A: There is an assessment program to go through first. You need to see a dietician, physician, psychiatrist and usually a respiratory physician to make sure you don't have sleep apnoea. These appointments take 3 to 6 weeks, then after seeing Mr Michell again, your surgery can be arranged.
A: Yes. Because the band gives you a smaller stomach pouch, you become full with much less food. If you have the band out you will return to eating large amounts and you will regain the weight.
A: As the pregnancy progresses, the band can be loosened to allow you to eat more and also to help with your eating when you are breast feeding.
A: No, it is placed well away from where the uterus expands when you are pregnant.
A: Not usually. Sometimes, when you have lost the weight you can feel the port if you push quite hard. Occasionally, when you have lost the weight it becomes a bit uncomfortable when lying on your side. This can be fixed by a day surgery visit with a few hours in hospital for it to be moved.
A: Yes, but (as with any surgery) there is always the slight chance that it may have to be done as an open operation.
A: Approximately 1/2 – 2 kg per week. This rate may slow a little after some time.
A: The average weight lost is HALF OF YOUR EXCESS WEIGHT. Some people lose more, some people lose less.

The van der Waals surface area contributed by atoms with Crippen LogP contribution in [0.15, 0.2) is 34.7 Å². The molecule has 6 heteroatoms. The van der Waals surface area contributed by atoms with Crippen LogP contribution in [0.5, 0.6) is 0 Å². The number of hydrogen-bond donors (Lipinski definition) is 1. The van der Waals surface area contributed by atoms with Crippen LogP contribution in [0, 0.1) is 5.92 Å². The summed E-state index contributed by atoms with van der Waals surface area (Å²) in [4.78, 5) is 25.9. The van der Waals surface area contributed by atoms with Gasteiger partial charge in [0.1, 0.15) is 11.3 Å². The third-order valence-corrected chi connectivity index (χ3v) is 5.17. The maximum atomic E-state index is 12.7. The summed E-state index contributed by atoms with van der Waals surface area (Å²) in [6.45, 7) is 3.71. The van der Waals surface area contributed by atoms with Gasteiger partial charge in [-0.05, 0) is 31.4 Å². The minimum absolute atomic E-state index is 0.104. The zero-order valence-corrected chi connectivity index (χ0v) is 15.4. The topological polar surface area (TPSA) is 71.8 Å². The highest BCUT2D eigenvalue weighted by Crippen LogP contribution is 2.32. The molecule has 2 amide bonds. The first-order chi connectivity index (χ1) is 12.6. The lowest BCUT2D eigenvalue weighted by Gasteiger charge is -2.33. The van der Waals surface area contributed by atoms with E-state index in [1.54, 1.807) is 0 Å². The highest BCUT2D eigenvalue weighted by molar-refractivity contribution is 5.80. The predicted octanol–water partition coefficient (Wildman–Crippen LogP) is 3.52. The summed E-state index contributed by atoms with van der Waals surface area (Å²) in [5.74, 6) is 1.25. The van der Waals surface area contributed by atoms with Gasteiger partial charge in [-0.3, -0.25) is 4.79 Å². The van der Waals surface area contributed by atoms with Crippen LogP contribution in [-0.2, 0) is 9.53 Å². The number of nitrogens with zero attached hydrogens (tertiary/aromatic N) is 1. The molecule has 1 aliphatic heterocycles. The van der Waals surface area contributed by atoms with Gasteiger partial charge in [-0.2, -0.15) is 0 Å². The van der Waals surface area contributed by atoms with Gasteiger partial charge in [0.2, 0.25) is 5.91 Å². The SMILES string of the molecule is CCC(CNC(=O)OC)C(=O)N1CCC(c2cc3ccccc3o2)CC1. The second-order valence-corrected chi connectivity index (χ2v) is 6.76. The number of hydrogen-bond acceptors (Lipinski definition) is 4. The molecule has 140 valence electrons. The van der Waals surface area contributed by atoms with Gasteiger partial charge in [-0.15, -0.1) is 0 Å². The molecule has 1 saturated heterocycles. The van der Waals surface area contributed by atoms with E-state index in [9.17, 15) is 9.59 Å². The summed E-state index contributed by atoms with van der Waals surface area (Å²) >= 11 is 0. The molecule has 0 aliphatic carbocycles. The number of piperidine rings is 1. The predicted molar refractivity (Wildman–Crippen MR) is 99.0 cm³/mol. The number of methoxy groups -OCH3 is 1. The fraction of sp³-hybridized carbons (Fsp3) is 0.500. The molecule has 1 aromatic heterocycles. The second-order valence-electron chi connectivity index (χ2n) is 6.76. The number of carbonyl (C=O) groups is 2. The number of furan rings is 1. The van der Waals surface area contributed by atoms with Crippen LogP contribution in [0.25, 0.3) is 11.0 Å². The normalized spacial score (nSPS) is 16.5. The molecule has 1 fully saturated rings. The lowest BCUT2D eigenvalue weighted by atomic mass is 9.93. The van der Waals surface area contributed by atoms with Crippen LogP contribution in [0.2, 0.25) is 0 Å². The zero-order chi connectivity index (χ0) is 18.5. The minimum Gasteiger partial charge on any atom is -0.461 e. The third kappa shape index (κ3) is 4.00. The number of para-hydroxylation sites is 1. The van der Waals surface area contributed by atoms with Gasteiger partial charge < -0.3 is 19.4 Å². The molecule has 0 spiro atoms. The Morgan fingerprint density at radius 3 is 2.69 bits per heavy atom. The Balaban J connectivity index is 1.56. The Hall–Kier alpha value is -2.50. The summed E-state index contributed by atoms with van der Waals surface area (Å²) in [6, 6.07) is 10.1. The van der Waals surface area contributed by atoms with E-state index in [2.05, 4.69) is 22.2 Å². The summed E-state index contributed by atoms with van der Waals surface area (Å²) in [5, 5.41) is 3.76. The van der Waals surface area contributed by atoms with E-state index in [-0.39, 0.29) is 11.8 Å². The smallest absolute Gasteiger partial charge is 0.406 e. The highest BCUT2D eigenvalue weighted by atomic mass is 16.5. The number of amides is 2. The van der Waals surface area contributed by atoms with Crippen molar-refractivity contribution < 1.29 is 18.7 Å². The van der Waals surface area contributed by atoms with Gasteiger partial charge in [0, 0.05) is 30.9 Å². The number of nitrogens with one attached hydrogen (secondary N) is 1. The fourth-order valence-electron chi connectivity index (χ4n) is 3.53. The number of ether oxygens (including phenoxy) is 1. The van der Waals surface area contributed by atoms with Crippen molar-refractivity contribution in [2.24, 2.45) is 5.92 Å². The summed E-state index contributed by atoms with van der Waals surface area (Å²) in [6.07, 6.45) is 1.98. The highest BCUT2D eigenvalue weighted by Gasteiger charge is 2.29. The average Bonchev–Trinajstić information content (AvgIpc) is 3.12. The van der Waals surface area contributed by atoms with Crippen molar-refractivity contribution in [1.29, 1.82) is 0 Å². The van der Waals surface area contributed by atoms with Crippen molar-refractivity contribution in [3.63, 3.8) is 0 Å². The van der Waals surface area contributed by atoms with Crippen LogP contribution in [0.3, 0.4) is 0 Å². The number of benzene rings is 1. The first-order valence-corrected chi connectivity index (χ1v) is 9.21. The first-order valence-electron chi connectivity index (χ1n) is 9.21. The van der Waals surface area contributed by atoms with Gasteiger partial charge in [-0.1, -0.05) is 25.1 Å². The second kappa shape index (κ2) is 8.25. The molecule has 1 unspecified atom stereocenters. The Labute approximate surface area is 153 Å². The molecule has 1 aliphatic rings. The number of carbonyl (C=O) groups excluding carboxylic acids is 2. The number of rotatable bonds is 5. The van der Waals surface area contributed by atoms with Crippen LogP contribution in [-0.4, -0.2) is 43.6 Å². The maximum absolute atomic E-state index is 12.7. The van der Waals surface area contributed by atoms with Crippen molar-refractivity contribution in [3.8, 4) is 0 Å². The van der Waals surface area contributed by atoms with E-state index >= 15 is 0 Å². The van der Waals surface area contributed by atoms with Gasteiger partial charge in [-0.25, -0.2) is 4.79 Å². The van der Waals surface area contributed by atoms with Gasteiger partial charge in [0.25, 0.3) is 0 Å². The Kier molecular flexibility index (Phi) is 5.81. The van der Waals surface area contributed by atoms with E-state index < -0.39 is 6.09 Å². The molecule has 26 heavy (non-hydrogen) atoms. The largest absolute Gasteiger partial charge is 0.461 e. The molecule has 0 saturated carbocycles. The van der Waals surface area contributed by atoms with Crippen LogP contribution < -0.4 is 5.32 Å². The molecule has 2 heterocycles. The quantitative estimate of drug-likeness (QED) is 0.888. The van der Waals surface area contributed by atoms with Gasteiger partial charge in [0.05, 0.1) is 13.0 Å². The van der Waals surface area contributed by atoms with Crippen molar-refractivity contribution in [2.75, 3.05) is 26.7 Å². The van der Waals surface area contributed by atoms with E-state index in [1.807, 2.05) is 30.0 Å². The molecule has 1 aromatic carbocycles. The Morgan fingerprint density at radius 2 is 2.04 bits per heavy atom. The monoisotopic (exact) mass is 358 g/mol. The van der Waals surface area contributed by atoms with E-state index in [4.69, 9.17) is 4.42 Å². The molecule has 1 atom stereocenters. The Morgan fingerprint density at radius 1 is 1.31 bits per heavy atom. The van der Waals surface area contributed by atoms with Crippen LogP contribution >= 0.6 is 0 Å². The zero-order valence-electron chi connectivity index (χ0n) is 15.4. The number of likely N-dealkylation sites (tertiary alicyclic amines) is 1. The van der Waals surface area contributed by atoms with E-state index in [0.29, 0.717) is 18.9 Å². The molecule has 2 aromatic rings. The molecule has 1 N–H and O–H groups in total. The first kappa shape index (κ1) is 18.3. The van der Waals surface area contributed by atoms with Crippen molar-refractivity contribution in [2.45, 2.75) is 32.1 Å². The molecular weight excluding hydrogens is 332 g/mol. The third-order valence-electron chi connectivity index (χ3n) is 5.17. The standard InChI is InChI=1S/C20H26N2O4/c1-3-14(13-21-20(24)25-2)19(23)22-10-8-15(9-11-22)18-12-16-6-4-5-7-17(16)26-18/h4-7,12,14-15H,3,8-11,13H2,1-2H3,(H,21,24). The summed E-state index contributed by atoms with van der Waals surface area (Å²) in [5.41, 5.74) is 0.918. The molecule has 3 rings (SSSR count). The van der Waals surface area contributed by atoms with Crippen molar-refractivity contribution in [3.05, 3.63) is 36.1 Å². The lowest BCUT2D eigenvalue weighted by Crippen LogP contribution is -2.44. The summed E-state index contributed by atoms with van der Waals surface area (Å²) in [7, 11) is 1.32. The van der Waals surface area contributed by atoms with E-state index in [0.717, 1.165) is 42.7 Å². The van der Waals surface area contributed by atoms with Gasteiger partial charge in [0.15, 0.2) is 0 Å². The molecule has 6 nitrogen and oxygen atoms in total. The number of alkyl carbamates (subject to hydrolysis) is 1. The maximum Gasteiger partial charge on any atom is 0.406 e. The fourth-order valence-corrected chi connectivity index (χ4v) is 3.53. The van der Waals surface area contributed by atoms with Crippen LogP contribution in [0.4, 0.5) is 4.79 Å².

A: No, the adjustments are usually done in Mr Michell's rooms using a local anaesthetic. Occasionally, if the port has moved, the adjustment needs to be done in the x-ray department.
A: Most foods, you will still be able to eat. Red meat is often a problem, but that can be replaced by using minced meat. Fresh white bread can also be a problem and some people have trouble with rice or pasta or some other foods but we are here to help you with these food choices and there are many alternatives that can be eaten. Our dietician is also available after surgery to help with any food problems.
A: Yes, you are advised to take vitamin supplements. Your surgeon or the team will advise you on this.
A: You need to be 30 to 40 kg overweight before surgery can be considered. The overweight needs to outweigh the risk of doing any surgery. Serious health conditions can also be taken into account as well.
A: Most definitely. Without exercise, the weight loss can be quite slow. If you get pain with exercise, as the weight comes off, you will find it easier. You don't have to do a huge amount of exercise to make it beneficial either. Exercise will benefit your general health as well. We recommend that you exercise for at least 30 minutes per day, 4 days per week.
A: Usually 3 – 4 days. Operation the first day. Just water and an x-ray to check that everything is OK the second day. Pureed or strained food for two days to make sure all is OK and then home.
A: Usually two weeks, most of the first week in hospital and the second week at home.
A: Yes. With the smaller stomach pouch you will need to order an entrée size meal and maybe a desert. Some people pick food from their partners plate.
A: Not everyone has a problem with loose skin. If you do find this to be a problem, we can discuss the options, including referral to a plastic surgeon.
A: Not usually. Some people experience some shoulder tip pain as a result of the laparoscopy, but the operation usually results in just a degree of discomfort.